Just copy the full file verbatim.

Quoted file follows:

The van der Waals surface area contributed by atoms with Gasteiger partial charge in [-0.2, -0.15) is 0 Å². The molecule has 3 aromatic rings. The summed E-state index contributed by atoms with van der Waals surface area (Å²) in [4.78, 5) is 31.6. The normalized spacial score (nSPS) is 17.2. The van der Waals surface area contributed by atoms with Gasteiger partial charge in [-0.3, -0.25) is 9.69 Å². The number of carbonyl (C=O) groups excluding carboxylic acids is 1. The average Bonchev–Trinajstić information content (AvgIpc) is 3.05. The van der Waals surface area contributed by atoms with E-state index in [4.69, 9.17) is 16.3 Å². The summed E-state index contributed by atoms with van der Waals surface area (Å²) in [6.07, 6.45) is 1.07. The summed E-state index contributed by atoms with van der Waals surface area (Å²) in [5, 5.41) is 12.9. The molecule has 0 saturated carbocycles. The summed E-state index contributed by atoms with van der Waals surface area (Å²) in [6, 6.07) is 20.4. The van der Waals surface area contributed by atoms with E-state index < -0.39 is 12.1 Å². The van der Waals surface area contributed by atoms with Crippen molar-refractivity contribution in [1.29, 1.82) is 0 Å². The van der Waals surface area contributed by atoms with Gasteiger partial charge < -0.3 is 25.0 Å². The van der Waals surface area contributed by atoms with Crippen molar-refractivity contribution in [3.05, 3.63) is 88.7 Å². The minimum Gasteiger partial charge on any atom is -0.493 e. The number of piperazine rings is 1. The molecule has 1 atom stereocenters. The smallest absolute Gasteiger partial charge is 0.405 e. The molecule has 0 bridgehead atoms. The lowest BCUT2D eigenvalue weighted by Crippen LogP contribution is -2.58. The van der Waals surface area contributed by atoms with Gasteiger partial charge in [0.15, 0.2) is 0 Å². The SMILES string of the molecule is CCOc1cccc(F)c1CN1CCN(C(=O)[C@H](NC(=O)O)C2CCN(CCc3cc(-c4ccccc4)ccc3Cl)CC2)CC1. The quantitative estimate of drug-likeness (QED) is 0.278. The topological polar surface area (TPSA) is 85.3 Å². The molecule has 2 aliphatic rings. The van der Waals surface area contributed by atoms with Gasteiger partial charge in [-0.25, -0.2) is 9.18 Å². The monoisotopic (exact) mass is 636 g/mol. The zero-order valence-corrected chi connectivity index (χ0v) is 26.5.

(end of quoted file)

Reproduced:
The van der Waals surface area contributed by atoms with Gasteiger partial charge in [-0.2, -0.15) is 0 Å². The molecule has 3 aromatic rings. The summed E-state index contributed by atoms with van der Waals surface area (Å²) in [4.78, 5) is 31.6. The normalized spacial score (nSPS) is 17.2. The van der Waals surface area contributed by atoms with Gasteiger partial charge in [-0.3, -0.25) is 9.69 Å². The number of carbonyl (C=O) groups excluding carboxylic acids is 1. The average Bonchev–Trinajstić information content (AvgIpc) is 3.05. The van der Waals surface area contributed by atoms with E-state index in [4.69, 9.17) is 16.3 Å². The summed E-state index contributed by atoms with van der Waals surface area (Å²) in [6.07, 6.45) is 1.07. The summed E-state index contributed by atoms with van der Waals surface area (Å²) in [5, 5.41) is 12.9. The molecule has 0 saturated carbocycles. The summed E-state index contributed by atoms with van der Waals surface area (Å²) in [6, 6.07) is 20.4. The van der Waals surface area contributed by atoms with E-state index < -0.39 is 12.1 Å². The van der Waals surface area contributed by atoms with Crippen molar-refractivity contribution in [1.29, 1.82) is 0 Å². The van der Waals surface area contributed by atoms with Gasteiger partial charge < -0.3 is 25.0 Å². The van der Waals surface area contributed by atoms with Crippen molar-refractivity contribution in [3.05, 3.63) is 88.7 Å². The minimum Gasteiger partial charge on any atom is -0.493 e. The number of piperazine rings is 1. The molecule has 1 atom stereocenters. The smallest absolute Gasteiger partial charge is 0.405 e. The molecule has 0 bridgehead atoms. The lowest BCUT2D eigenvalue weighted by Crippen LogP contribution is -2.58. The van der Waals surface area contributed by atoms with Gasteiger partial charge in [0.15, 0.2) is 0 Å². The SMILES string of the molecule is CCOc1cccc(F)c1CN1CCN(C(=O)[C@H](NC(=O)O)C2CCN(CCc3cc(-c4ccccc4)ccc3Cl)CC2)CC1. The quantitative estimate of drug-likeness (QED) is 0.278. The topological polar surface area (TPSA) is 85.3 Å². The molecule has 2 aliphatic rings. The van der Waals surface area contributed by atoms with Gasteiger partial charge in [-0.25, -0.2) is 9.18 Å². The monoisotopic (exact) mass is 636 g/mol. The zero-order valence-corrected chi connectivity index (χ0v) is 26.5.